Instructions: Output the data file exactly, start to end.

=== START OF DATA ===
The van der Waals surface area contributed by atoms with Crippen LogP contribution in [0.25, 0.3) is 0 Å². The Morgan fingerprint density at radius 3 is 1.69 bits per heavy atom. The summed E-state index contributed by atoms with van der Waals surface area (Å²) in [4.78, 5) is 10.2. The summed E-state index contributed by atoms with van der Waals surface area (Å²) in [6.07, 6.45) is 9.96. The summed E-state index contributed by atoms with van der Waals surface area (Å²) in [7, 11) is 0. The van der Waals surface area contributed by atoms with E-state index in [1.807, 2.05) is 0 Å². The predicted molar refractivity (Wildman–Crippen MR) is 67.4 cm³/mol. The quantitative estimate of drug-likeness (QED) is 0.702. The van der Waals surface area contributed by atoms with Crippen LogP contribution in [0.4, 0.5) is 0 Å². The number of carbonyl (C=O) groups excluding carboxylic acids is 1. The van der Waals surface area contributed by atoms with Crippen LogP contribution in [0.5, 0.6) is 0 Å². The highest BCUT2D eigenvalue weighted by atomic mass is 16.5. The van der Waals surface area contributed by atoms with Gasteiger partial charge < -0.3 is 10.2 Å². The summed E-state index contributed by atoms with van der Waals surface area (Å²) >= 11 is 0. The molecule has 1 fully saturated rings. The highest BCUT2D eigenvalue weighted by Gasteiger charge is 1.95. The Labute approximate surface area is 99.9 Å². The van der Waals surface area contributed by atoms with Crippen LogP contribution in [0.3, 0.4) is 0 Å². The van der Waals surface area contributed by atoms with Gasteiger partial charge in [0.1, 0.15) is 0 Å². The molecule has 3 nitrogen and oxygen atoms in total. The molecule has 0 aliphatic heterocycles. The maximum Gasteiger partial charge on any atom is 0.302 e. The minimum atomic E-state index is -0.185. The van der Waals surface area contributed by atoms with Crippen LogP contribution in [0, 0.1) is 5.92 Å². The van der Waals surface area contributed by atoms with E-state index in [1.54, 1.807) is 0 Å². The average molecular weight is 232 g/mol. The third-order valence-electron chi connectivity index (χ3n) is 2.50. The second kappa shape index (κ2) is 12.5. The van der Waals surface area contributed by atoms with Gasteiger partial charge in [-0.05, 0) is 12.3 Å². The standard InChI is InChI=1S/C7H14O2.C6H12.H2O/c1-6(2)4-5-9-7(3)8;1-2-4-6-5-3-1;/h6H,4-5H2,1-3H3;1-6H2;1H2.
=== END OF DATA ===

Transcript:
The van der Waals surface area contributed by atoms with Crippen LogP contribution in [0.25, 0.3) is 0 Å². The Morgan fingerprint density at radius 3 is 1.69 bits per heavy atom. The summed E-state index contributed by atoms with van der Waals surface area (Å²) in [4.78, 5) is 10.2. The summed E-state index contributed by atoms with van der Waals surface area (Å²) in [6.07, 6.45) is 9.96. The summed E-state index contributed by atoms with van der Waals surface area (Å²) in [7, 11) is 0. The van der Waals surface area contributed by atoms with E-state index in [1.807, 2.05) is 0 Å². The predicted molar refractivity (Wildman–Crippen MR) is 67.4 cm³/mol. The quantitative estimate of drug-likeness (QED) is 0.702. The van der Waals surface area contributed by atoms with Crippen LogP contribution in [0.4, 0.5) is 0 Å². The number of carbonyl (C=O) groups excluding carboxylic acids is 1. The van der Waals surface area contributed by atoms with Crippen LogP contribution in [0.5, 0.6) is 0 Å². The highest BCUT2D eigenvalue weighted by atomic mass is 16.5. The van der Waals surface area contributed by atoms with Gasteiger partial charge < -0.3 is 10.2 Å². The summed E-state index contributed by atoms with van der Waals surface area (Å²) >= 11 is 0. The molecule has 1 fully saturated rings. The highest BCUT2D eigenvalue weighted by Gasteiger charge is 1.95. The Labute approximate surface area is 99.9 Å². The van der Waals surface area contributed by atoms with Crippen LogP contribution in [0.3, 0.4) is 0 Å². The van der Waals surface area contributed by atoms with Gasteiger partial charge in [0.1, 0.15) is 0 Å². The molecule has 3 nitrogen and oxygen atoms in total. The molecule has 0 aliphatic heterocycles. The maximum Gasteiger partial charge on any atom is 0.302 e. The minimum atomic E-state index is -0.185. The van der Waals surface area contributed by atoms with Crippen LogP contribution in [0, 0.1) is 5.92 Å². The van der Waals surface area contributed by atoms with E-state index in [1.54, 1.807) is 0 Å². The average molecular weight is 232 g/mol. The third-order valence-electron chi connectivity index (χ3n) is 2.50. The second kappa shape index (κ2) is 12.5. The van der Waals surface area contributed by atoms with Gasteiger partial charge in [-0.05, 0) is 12.3 Å². The standard InChI is InChI=1S/C7H14O2.C6H12.H2O/c1-6(2)4-5-9-7(3)8;1-2-4-6-5-3-1;/h6H,4-5H2,1-3H3;1-6H2;1H2.